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What No One Talks About When Picking a Puppy
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What No One Talks About When Picking a Puppy

If you're reading this you have probably decided it is time to add another furry family member to the family. Congrats!

Adding a puppy is an exciting time and a very big decision. You are probably aware of the large commitment, both in terms of time and financially over the next 10-15 years.

Today's article will be a fairly simple one, but it is something I do not hear enough people talk about when selecting a puppy.

border collie herding

Which Breed is Right for Me?

First of all, props to you for even reading this and putting in the time to make sure you bring the right dog into your family.

So often people will see a cute puppy and decide they "need to bring it home."

One year later that dog is now 120 lbs and ends up in the shelter. This story happens all too often.

BUT NOT YOU! That's why you're here. You want to be an invested dog owner like the rest of us here at the BACK 40 Dogs pack.

Start Here

We are going to start from point A and I will walk you through the whole process I have used that has worked for me ( and we've had a lot of dogs ).

Start by looking at what the breed was originally bred to do.

A breeds origin plays a huge role in what that dog's personality and temperament is going to be like and what they will be like around the house. 

A breed's history and genetics is something that has been bred into them for much longer than you and I have even been around. 

Let's take a look at a few examples.

If you want a dog to help you herd livestock on a ranch, would you get a Golden retriever or a Border Collie?

This might be obvious to some of you, but a Border collie is bred to herd. It flows through their veins and you can see the intense focus in their eyes.

Now, I am not saying Border Collies don't make excellent family dogs, but if you are looking for a nanny for your young children who won't herd them, a breed that was bred to do that job would be a better fit.

Breed's like Newfoundlands or Great Pyrenees are known to be extremely patient with both young children and other types of animals because that is what they were bred for.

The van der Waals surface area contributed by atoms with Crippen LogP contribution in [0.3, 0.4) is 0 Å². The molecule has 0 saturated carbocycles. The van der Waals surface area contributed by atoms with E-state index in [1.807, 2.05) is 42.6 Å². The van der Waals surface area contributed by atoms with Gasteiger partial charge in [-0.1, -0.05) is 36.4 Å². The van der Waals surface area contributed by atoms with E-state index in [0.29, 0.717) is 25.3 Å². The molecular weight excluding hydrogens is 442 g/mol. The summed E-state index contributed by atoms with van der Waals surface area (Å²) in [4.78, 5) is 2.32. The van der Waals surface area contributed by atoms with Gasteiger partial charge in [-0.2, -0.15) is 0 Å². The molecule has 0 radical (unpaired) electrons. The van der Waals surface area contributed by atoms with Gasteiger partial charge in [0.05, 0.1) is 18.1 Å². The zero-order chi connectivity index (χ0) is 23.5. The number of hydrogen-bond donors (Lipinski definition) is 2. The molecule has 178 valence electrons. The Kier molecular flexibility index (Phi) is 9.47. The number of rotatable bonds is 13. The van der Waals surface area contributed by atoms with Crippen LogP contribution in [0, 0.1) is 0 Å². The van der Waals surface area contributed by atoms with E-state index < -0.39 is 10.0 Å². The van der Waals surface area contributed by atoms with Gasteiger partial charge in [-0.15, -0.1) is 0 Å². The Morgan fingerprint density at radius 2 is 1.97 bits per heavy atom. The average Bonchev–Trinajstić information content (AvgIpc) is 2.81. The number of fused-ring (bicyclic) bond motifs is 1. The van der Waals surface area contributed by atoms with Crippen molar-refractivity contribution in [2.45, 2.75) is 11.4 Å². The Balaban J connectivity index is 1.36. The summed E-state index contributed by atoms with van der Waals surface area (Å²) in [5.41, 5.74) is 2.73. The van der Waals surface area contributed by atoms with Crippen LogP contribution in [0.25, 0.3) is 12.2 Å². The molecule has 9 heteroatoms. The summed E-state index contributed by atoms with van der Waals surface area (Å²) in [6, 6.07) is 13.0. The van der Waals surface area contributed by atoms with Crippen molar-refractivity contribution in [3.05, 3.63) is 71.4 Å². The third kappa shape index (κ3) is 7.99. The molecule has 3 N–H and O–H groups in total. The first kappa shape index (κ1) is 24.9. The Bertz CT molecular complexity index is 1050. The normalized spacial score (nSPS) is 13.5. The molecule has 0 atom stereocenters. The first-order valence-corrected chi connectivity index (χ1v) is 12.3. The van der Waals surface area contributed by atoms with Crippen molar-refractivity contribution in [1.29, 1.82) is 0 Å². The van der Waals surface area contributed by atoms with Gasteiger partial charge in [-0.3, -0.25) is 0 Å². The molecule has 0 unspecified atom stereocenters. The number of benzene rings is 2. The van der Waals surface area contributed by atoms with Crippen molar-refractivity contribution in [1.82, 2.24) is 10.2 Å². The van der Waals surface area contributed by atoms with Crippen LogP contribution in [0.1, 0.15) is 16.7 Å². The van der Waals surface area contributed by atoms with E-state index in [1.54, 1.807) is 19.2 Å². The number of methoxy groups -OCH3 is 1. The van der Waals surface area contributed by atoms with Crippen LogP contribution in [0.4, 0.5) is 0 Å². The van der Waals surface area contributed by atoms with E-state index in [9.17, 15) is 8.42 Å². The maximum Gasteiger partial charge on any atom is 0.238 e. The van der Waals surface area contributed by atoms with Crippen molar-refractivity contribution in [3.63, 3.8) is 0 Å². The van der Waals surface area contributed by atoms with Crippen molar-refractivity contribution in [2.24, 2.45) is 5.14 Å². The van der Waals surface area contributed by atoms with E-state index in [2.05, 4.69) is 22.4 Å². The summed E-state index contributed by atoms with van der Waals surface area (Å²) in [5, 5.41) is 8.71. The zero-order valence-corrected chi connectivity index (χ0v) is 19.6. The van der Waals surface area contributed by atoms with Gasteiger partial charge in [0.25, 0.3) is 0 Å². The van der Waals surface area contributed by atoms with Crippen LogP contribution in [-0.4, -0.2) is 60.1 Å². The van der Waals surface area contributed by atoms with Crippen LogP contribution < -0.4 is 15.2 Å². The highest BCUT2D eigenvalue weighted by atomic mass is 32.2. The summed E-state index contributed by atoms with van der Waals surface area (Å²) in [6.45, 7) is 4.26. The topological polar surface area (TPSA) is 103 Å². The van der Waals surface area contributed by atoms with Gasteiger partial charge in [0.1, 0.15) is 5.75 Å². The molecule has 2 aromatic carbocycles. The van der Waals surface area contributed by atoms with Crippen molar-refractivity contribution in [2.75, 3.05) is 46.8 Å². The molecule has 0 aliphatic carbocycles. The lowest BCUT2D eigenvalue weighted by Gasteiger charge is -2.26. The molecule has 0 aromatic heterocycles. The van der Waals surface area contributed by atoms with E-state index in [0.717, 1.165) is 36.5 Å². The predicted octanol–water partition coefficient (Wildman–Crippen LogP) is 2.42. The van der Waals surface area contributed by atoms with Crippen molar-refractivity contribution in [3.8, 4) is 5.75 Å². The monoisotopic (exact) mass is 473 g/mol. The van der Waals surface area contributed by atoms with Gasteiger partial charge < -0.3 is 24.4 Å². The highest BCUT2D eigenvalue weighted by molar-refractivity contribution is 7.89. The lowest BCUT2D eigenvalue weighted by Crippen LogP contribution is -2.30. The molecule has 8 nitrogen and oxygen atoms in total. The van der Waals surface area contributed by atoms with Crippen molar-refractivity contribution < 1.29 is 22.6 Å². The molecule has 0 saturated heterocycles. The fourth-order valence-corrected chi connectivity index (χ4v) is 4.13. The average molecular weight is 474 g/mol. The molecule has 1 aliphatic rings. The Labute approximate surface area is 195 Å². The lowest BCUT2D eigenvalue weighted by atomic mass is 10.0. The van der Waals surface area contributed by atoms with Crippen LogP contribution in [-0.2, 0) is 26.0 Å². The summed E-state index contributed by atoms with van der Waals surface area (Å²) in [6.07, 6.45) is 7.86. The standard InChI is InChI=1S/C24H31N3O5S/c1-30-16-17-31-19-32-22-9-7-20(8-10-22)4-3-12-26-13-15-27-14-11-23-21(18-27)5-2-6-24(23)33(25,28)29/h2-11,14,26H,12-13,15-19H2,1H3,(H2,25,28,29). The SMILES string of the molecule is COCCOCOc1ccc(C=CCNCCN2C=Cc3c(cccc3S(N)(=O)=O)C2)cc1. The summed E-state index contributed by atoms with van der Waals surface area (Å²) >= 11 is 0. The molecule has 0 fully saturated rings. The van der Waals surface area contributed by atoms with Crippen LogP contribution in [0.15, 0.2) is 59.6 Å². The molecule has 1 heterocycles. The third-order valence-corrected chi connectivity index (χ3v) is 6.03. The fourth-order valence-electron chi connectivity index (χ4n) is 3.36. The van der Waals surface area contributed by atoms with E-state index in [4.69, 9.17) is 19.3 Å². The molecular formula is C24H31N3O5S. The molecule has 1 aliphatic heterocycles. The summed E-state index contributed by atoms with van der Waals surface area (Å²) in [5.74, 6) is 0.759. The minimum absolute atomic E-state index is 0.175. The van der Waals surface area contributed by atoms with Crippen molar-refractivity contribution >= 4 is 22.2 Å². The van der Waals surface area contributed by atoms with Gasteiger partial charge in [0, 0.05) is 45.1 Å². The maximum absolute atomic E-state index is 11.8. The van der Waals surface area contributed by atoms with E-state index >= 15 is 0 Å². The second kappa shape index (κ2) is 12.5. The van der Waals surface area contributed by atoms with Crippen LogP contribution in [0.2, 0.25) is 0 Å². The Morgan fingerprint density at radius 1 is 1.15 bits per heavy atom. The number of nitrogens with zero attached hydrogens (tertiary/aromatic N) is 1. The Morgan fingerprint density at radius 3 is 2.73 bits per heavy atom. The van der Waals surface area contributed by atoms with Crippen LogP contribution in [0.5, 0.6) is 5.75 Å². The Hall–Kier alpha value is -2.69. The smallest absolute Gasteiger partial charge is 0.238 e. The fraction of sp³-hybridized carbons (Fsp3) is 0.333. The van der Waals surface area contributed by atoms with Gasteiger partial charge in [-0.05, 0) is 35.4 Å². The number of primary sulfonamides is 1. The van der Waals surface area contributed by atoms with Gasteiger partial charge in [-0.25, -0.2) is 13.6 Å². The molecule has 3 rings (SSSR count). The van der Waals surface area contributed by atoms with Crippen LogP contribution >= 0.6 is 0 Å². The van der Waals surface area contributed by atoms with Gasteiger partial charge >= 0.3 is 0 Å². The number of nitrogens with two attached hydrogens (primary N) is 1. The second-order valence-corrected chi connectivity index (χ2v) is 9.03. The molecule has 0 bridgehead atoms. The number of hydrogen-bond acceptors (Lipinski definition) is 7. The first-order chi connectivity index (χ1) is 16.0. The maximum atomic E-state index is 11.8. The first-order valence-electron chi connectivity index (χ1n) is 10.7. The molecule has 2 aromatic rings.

Great Pyrenees are a livestock guardian breed. Meaning they were bred to live with and protect livestock - whether that be goats, chickens, pigs, anything that could be a potential meal to a predator. 

great pyrenees

They are known to be extremely gentle and it's not uncommon to see baby chickens or baby farm animals climbing on top of these 130+ lb dogs.

They are a nocturnal breed and are more active at night because that is when predators are looking for a snack.

On the flip side, if you don't want a dog that will patrol your yard and bark at coyotes in the wee hours of the morning, possibly driving your neighbors insane, probably not your breed.

You can't blame them for it. That is what they were designed to do.

Am I making sense here?

It becomes much easier to narrow down what type of dog you want once you understand that what that breed was specifically bred for plays a large role in their personality and behaviors.

If you want a dog that will be very protective of you and your house, consider a Rottweiler. On the flip side, know that this is a powerful breed that is known to be dominant.

They will take matters into their own hands if they do not have a strong and experienced handler because that is how the breed was intended to be. To protect their property at all costs.

That may sound like what you are looking for, or it may sound imposing and like something you don't want to deal with.

A few more quick examples:

A Labrador was bred to look to their owners for directions and be eager to please, happy go lucky and please their owner.

A Rhodesian Ridgeback was bred to be independent, think on their own, and not need any human guidance.

An Australian Cattle Dog was bred to be tenacious and bully 1,200 lb cows.

cattle dog

( @cowboy_the_cattle_dog )

A German Shorthaired Pointer was bred to range far away from you and find birds while a German Shepherd is bred to be more protective and likely won't venture far from your side.